I already knew M by name and by occasional sightings; I knew that he had been Lino’s favorite partner when they used to compete on pupparinos in the “interaziendali” races organized between different working groups (a team from the Gazzettino, say, and the ACTV, and other happy bands of working brothers).  “He was a wonderful proviere” (rowing in the bow) — “he had a beautiful stroke, it just lifted the boat up and then I’d carry it forward.”  Perhaps this makes more sense in Italian.  Anyway, the perfect pair.

They also ran into each other out fishing, or at work with whatever catch they brought in to give away.  “I’d have sole,” Lino said, “but M didn’t fish for sole, he went out for shrimp.  So he’d ask me how much I wanted for my sole, and I’d say ‘You’re kidding, right?’  So we’d just trade.  He loved sole.” Today M bought some sole, but it wasn’t for him.  “It’s for my cat,” he said.  “I also got some sardoni for me.”  (Engraulis encrasicolus, or European anchovy).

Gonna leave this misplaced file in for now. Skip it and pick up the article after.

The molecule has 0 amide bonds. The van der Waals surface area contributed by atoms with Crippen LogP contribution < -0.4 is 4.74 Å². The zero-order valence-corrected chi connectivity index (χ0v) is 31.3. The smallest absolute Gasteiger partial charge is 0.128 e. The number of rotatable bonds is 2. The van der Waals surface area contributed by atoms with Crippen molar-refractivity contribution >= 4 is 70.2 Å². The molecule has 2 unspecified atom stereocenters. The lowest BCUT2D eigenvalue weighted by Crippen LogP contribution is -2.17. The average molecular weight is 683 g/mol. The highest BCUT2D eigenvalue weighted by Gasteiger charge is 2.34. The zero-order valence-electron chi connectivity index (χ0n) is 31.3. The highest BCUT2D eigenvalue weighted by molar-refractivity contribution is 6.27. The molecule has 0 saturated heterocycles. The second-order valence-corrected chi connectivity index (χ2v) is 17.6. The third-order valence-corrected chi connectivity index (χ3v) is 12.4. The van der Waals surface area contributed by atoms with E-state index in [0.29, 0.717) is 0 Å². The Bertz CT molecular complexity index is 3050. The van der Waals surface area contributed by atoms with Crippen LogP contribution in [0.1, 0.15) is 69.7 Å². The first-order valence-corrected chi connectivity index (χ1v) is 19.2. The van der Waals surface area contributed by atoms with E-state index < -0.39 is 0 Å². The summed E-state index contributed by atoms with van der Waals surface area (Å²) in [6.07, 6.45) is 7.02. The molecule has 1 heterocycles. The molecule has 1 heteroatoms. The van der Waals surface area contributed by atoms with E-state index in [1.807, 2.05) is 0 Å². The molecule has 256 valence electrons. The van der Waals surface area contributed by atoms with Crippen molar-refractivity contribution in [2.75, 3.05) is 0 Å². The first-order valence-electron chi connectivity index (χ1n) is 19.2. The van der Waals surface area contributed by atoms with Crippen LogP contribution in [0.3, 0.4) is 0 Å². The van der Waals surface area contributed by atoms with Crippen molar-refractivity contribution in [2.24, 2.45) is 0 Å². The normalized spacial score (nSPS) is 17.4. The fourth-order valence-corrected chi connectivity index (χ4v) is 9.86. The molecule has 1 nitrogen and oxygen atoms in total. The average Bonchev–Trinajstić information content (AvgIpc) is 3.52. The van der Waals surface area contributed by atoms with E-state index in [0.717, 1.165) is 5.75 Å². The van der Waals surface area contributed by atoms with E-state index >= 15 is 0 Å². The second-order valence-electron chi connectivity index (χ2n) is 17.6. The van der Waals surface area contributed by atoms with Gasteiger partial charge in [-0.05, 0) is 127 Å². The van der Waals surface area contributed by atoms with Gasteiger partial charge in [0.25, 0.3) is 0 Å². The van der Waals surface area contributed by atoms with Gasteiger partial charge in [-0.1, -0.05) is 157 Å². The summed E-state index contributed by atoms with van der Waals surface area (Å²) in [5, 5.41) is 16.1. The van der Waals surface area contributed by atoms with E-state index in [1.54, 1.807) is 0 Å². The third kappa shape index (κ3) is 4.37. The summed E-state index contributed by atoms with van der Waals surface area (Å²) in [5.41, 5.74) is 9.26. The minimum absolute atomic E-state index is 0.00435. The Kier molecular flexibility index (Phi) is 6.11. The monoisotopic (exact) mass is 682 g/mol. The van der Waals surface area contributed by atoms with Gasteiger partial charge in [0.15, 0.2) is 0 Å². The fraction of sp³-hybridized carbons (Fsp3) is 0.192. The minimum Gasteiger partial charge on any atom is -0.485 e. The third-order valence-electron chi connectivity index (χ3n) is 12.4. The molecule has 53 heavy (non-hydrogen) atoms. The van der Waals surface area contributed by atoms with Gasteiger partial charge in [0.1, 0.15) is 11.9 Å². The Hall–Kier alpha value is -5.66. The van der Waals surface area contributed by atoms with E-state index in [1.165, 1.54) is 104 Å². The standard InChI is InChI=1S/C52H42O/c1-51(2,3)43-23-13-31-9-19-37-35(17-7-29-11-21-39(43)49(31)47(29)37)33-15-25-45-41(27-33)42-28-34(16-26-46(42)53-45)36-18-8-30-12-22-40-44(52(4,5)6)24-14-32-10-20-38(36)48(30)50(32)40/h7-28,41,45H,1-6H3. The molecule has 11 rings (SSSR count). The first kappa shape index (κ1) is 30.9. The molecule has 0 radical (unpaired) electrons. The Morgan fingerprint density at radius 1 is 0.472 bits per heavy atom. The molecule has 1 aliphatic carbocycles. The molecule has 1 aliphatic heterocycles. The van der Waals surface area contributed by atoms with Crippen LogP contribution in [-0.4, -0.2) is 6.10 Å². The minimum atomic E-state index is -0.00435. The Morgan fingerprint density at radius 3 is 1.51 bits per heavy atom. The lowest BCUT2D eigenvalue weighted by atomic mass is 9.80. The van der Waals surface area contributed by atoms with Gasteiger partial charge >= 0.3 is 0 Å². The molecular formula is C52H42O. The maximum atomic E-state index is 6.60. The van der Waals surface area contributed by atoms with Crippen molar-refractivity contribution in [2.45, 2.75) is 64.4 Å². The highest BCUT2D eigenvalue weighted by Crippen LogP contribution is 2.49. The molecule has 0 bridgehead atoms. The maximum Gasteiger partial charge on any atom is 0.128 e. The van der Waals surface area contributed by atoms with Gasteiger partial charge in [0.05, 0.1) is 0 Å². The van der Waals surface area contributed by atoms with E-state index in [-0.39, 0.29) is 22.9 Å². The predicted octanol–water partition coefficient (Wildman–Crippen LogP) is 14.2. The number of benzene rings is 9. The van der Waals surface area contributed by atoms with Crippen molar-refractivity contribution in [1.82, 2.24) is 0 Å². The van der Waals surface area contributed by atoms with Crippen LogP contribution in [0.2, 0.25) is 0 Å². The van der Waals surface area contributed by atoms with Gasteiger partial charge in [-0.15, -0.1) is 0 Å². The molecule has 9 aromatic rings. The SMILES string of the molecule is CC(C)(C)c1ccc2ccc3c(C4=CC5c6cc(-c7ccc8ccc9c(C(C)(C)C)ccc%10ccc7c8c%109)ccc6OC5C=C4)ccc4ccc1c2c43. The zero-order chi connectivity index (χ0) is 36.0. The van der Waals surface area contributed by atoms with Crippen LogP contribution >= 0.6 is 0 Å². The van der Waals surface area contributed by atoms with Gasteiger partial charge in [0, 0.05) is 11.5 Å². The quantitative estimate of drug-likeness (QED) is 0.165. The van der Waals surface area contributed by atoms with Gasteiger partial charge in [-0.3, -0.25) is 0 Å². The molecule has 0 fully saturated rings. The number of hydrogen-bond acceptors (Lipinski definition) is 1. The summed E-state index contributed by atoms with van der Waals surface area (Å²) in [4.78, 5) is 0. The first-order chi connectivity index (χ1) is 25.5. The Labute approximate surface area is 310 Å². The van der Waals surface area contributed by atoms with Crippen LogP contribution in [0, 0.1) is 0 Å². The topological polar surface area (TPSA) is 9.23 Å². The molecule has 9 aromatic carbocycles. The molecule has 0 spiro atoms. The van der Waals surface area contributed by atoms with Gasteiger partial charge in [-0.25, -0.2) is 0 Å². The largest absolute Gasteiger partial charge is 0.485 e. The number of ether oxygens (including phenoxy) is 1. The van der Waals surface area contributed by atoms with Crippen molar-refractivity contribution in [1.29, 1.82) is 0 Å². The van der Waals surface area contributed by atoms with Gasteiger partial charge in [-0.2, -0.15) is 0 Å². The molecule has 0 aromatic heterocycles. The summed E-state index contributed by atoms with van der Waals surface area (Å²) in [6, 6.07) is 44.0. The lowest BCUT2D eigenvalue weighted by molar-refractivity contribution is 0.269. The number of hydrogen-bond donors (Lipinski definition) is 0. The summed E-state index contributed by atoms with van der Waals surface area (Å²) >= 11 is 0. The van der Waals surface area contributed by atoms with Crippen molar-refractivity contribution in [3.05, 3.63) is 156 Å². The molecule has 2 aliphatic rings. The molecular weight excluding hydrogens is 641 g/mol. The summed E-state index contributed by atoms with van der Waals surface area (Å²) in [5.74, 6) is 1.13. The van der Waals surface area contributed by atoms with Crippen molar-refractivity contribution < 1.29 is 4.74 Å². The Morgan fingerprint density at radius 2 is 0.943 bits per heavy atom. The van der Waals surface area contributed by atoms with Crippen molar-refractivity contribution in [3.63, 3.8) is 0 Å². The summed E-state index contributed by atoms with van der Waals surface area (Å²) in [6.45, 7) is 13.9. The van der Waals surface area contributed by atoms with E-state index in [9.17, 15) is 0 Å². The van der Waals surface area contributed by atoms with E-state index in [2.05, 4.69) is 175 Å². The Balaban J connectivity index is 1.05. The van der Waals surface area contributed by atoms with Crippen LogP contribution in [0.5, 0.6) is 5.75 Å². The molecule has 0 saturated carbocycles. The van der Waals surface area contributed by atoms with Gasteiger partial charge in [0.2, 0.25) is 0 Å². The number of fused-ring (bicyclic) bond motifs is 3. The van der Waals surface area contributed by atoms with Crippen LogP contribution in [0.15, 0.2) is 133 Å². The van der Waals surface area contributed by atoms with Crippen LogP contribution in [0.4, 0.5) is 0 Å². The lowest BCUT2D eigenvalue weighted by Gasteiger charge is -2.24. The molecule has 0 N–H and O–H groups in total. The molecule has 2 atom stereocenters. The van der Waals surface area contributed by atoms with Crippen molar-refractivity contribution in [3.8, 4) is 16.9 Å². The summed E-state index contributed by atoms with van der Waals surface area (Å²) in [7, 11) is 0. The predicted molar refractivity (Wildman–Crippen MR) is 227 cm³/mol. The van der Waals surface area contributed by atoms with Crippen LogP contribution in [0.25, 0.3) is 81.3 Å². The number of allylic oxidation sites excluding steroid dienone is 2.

Lino thought that was funny.  “Give the sardoni to the cat, and you eat the sole!” he said.

“Nah…the cat won’t eat sardoni….”

Seppie ink trickling out from beneath the ice at the neighborhood fish vendor.  It’s like a moment from some horror movie as you approach the closed door, rendered less horrible by its lack of human characteristics.  But this is a tragic waste of precious ink.  Maybe it was the creature’s last attempt at self-defense. Or somebody was just careless with his squashy fingers as he rang up the sale.